Greg strums his guitar on the beach. Steven plucks dissonant, cheerful chords on his ukulele.
They aren’t quite in tune with each other, and Greg tries not to read much into that.
“I wrote a song, Dad,” Steven says. “I’m going to play it for the Crystal Gems.”
Greg’s fingers hover, callused and weary. He’s getting old. Mortality is something all humans eventually come to terms with, but it’s harder when you spend all your time around immortal aliens.
“Play it for me,” he says.
Steven smiles. He’s a good kid. He will always be a good kid.
“If you’re evil and you’re on the rise . . .”
Garnet sees it. It unfolds before her, sweeping and looming, imminent.
Every path ends the same way. Steven will die today.
She has not told anybody yet.
When the shadows grow long, she is hopeful, but then the Gem monster comes.
Steven runs out, eager to help, adorned with the cheeseburger backpack he found buried deep, deep in the closet.
Amethyst digs it from the sand later. She fills it with rocks and sets it afloat in the ocean.
Pearl watches, and says nothing.
Garnet keeps pace with Opal without much difficulty. Opal’s strides are longer, but slow and deliberate.
They stop in front of the temple and Garnet waits for the split. Opal lingers, hesitant.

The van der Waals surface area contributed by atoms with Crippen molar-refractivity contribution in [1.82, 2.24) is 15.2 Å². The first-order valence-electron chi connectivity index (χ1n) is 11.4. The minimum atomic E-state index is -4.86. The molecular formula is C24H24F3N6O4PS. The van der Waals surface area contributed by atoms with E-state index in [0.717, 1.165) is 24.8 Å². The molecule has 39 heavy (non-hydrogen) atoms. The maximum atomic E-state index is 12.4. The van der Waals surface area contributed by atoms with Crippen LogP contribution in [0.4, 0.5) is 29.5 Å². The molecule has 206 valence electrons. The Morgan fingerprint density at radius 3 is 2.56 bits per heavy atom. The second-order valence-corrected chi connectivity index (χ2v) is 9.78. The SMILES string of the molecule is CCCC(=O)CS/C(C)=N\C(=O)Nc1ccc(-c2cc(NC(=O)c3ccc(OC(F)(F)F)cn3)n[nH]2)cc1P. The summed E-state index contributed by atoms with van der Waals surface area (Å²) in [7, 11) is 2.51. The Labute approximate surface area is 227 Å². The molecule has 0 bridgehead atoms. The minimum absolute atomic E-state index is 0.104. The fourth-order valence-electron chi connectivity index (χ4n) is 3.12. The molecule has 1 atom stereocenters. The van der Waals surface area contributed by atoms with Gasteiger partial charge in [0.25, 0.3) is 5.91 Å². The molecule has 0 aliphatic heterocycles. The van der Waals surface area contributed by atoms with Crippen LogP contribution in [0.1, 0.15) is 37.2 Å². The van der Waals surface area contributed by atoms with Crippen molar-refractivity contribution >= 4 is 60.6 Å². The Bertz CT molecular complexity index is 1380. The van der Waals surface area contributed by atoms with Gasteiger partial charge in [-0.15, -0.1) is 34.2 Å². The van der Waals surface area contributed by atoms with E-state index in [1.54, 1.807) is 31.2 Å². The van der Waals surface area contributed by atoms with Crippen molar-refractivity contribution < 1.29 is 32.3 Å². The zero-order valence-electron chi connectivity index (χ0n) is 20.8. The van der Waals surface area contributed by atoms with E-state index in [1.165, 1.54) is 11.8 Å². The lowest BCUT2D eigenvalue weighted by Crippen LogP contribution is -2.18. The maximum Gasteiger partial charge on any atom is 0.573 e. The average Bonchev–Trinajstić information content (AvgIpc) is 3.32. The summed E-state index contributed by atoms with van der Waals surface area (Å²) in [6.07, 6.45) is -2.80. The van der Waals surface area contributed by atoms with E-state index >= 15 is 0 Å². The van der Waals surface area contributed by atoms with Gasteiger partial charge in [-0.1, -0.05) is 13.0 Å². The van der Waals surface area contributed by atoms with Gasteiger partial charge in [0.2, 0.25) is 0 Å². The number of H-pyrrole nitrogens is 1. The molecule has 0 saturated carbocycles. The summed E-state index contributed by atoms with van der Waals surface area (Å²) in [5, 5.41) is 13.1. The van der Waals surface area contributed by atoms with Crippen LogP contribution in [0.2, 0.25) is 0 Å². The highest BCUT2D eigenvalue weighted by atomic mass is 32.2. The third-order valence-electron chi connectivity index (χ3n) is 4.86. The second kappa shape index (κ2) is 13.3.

“Where’s Steven?” she asks, and Garnet’s gut twists.
“He’s not here,” she says and Opal’s eyes cloud with understanding.
“Ah,” she says. “I see.” She looks away, up into the clouds, and starts to hum.
It’s only later that Garnet identifies the song as “Giant Woman.”
Rose is haggard and quiet. She apologizes once for the nine months in which they have no Steven, and Garnet wants to say something but doesn’t.
During that conversation, Rose uses the phrase “gestation” and it occurs to Garnet that, in trying to save them from Homeworld, Rose is becoming more alien than perhaps she ever was.
“Will it ever work?” Rose asks when she is six months along. Garnet knows that she isn’t asking for an opinion.
She closes her eyes. The rivers split and wind with deceiving tranquility.
In many of the futures, Steven does save them eventually, but only after so many attempts.
There are only so many times you can watch your child die.
“Maybe,” she says. She wants to say no, no, stay with us. Stay this time.
Rose does not stay. Rose will never stay.
“Maybe” is enough for Rose.
She always did what she wanted.
Stevens blur together. They have stopped reminiscing fond moments with him, because it’s more than likely that he won’t remember, that it didn’t happen in his lifetime.
He never makes it past fourteen, never grows a day older than the first Steven. Some of them encounter Homeworld gems, when they’re young and scared and inexperienced.
It doesn’t feel like he’s saving them.
They start giving him different names in the hope that it will help them differentiate. They call him James and Adam and Matthew. After Greg dies, seventy-two and raising a thousand variants of his son, a thousand boys that accept without question that he is their father, the next five Stevens are Gregs instead.